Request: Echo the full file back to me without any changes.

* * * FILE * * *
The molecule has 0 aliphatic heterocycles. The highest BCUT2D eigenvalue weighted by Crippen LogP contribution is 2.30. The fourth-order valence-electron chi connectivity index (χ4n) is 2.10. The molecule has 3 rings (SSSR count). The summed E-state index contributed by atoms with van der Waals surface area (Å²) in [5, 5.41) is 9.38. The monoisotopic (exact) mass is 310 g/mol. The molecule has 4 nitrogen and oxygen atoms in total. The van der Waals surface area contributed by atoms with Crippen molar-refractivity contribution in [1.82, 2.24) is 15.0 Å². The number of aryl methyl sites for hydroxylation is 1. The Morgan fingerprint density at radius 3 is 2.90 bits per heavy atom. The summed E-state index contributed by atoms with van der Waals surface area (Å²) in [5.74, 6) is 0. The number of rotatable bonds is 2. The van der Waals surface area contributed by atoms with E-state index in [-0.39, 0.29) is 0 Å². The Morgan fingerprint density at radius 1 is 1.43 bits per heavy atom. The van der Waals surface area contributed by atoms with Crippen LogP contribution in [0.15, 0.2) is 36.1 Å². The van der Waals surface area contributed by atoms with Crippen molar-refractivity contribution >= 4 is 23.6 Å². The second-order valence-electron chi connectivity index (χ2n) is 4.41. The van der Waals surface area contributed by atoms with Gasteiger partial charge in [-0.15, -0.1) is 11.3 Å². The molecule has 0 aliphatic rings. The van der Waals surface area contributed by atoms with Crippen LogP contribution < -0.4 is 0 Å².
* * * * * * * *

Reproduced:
The molecule has 0 aliphatic heterocycles. The highest BCUT2D eigenvalue weighted by Crippen LogP contribution is 2.30. The fourth-order valence-electron chi connectivity index (χ4n) is 2.10. The molecule has 3 rings (SSSR count). The summed E-state index contributed by atoms with van der Waals surface area (Å²) in [5, 5.41) is 9.38. The monoisotopic (exact) mass is 310 g/mol. The molecule has 4 nitrogen and oxygen atoms in total. The van der Waals surface area contributed by atoms with Crippen molar-refractivity contribution in [1.82, 2.24) is 15.0 Å². The number of aryl methyl sites for hydroxylation is 1. The Morgan fingerprint density at radius 3 is 2.90 bits per heavy atom. The summed E-state index contributed by atoms with van der Waals surface area (Å²) in [5.74, 6) is 0. The number of rotatable bonds is 2. The van der Waals surface area contributed by atoms with E-state index in [-0.39, 0.29) is 0 Å². The Morgan fingerprint density at radius 1 is 1.43 bits per heavy atom. The van der Waals surface area contributed by atoms with Crippen LogP contribution in [0.15, 0.2) is 36.1 Å². The van der Waals surface area contributed by atoms with Crippen molar-refractivity contribution >= 4 is 23.6 Å². The second-order valence-electron chi connectivity index (χ2n) is 4.41. The van der Waals surface area contributed by atoms with Gasteiger partial charge in [-0.15, -0.1) is 11.3 Å². The molecule has 0 aliphatic rings. The van der Waals surface area contributed by atoms with Crippen LogP contribution < -0.4 is 0 Å².